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. Last Updated: 07/27/2016

Enron's Lay Dies at the Age of 64

HOUSTON -- Enron founder Kenneth Lay, who was convicted of helping perpetuate one of the most sprawling business frauds in U.S. history, has died of a heart attack in Colorado. He was 64.

Lay, who lived in Houston, frequently vacationed in Colorado. He faced life in prison, and was scheduled to be sentenced Oct. 23.

Nicknamed "Kenny Boy" by U.S. President George W. Bush, Lay led Enron's meteoric rise from a staid natural gas pipeline company formed by a 1985 merger to an energy and trading conglomerate that reached No. 7 on the Fortune 500 in 2000 and claimed $101 billion in annual revenues.

He was convicted May 25 along with former Enron CEO Jeffrey Skilling of defrauding investors and employees by repeatedly lying about Enron's financial strength in the months before the company plummeted into bankruptcy protection in December 2001. Lay was also convicted in a separate non-jury trial of bank fraud and making false statements to banks, charges related to his personal finances.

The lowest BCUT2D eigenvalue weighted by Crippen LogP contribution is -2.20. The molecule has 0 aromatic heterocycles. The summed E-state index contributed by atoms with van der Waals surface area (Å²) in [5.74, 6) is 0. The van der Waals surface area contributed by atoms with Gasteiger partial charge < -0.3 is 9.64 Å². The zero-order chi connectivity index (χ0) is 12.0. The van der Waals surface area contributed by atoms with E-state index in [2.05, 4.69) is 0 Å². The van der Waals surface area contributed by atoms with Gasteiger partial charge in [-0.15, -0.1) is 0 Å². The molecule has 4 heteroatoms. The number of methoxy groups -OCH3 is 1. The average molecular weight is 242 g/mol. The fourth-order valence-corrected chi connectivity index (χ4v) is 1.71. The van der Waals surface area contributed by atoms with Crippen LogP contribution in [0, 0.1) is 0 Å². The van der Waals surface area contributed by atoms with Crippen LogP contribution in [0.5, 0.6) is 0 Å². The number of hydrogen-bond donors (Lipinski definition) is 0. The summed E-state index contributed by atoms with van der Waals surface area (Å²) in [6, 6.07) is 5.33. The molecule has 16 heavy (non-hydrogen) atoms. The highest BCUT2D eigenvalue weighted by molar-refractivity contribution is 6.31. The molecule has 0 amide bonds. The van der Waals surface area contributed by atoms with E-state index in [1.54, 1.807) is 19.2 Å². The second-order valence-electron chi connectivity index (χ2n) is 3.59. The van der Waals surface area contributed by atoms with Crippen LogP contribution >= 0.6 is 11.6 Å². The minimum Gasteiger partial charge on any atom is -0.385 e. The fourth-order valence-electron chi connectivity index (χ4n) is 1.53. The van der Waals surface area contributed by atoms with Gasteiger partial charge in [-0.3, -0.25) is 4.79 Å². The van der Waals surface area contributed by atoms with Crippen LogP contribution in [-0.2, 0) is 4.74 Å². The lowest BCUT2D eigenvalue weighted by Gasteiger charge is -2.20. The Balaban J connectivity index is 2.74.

When Lay and Skilling went on trial in U.S. District Court Jan. 30, it had been expected that Lay, who enjoyed great popularity in Houston as chairman of the energy company, might be able to charm the jury. But during his testimony, Lay ended up coming across as irritable and combative.

He also sounded arrogant, defending his extravagant lifestyle and spending.